What Are Differentials?
Your differentials are responsible for taking power from your drivetrain and transferring it to your drive axles. There are three different types of differential found in the heavy-duty industry. The first, open differentials, are the most common. These differentials allow for power to follow the path of least resistance. They’re not necessarily the best for rough or uneven terrain, but they’re perfect for on-road use. Locking differentials are the second type. They’re responsible for evening out the distribution of power to each wheel. Limited slip differentials are the third type. They’re responsible for ensuring each wheel gets power but doesn’t fully lock them. Limited slip differentials are typically operated using brake or torque sensors.
Where Does Each Differential Work Best?
Locking differentials work best for offroading situations. If you drive a logging truck or work on construction sites, you need as much traction as possible on each wheel. Locking differentials provide you with a 50% power balance for each wheel. Locking differentials are usually selectable and can be turned off and on at will.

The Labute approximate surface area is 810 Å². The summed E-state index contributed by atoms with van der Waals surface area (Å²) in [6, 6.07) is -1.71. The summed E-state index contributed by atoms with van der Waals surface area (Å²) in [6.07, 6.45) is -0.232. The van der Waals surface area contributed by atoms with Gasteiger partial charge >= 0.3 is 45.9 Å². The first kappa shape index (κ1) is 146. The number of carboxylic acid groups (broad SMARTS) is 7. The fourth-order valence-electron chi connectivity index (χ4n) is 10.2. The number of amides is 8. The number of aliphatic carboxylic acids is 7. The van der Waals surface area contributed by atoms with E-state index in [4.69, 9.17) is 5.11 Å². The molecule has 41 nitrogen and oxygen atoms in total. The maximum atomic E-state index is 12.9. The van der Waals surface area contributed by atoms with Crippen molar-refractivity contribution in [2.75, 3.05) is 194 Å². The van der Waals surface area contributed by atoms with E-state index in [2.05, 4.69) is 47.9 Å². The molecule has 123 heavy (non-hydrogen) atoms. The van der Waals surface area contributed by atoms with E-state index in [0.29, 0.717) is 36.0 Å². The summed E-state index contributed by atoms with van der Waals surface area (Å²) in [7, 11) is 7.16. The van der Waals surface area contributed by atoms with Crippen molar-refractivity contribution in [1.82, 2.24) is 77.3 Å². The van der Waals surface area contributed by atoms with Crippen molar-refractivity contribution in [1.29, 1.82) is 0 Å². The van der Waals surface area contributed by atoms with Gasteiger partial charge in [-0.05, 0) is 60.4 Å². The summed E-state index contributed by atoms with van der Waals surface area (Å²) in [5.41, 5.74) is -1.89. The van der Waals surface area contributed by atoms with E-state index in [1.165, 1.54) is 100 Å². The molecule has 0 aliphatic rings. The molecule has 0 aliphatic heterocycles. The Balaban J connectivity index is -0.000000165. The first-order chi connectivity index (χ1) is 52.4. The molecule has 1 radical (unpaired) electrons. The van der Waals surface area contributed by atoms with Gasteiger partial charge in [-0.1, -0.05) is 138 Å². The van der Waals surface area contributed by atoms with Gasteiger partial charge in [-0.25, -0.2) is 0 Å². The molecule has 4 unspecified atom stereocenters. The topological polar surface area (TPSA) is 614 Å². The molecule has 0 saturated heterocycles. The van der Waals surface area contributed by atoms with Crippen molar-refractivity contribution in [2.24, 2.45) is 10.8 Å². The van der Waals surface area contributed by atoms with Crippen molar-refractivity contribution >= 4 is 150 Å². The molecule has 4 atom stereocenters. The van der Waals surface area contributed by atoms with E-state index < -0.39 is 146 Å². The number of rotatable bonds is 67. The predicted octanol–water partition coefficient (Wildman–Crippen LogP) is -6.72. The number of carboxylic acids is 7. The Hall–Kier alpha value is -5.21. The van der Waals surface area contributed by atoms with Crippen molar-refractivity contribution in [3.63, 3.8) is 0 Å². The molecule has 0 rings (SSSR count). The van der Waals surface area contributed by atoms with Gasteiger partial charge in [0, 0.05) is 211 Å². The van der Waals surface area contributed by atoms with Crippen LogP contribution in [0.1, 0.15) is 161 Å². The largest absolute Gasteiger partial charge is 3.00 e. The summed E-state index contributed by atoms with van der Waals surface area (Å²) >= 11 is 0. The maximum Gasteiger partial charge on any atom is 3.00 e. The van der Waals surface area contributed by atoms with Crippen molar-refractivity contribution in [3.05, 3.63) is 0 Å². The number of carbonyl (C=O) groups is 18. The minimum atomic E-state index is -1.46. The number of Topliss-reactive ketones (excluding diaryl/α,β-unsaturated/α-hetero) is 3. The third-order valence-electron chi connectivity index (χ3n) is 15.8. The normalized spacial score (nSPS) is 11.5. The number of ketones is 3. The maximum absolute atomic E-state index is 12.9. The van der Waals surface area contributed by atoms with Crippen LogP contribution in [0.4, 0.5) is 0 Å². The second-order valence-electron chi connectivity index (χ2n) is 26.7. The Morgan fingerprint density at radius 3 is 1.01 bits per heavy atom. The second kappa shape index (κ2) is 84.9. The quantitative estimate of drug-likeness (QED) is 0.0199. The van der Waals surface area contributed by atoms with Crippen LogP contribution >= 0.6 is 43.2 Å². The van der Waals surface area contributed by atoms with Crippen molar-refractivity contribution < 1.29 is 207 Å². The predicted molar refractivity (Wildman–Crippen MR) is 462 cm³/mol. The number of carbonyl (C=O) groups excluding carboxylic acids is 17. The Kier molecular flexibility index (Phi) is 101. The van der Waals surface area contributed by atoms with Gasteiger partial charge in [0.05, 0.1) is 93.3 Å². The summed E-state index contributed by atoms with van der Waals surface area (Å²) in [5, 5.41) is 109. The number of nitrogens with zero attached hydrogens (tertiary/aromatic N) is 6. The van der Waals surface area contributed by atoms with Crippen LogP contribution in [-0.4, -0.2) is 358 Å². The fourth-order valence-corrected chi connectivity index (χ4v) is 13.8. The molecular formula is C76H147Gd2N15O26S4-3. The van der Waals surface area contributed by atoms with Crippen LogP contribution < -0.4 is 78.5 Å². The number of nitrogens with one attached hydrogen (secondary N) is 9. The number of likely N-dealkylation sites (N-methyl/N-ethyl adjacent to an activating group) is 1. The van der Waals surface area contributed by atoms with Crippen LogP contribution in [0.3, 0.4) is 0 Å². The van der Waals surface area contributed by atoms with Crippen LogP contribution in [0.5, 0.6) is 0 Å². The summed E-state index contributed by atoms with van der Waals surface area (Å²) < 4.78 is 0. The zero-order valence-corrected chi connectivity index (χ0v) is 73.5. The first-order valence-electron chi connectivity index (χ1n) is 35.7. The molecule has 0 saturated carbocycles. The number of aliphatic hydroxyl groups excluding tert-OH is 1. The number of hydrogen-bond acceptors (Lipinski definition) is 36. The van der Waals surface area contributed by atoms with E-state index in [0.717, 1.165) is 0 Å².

Open differentials are great for on-road use. When turning a corner, your wheels travel different distances and, as such, cannot spin at the same rate. Because open differentials follow the path of least resistance, allowing this difference in pace to happen.
Limited Slip Differentials
Limited slip differentials allow for light offroading to be undergone and are usually only found on smaller heavy-duty trucks. They don’t provide the offroading ability that locking differentials provide, but they’re a happy middle ground between locking and open differentials. They can be used on both dry pavement and uneven terrain.
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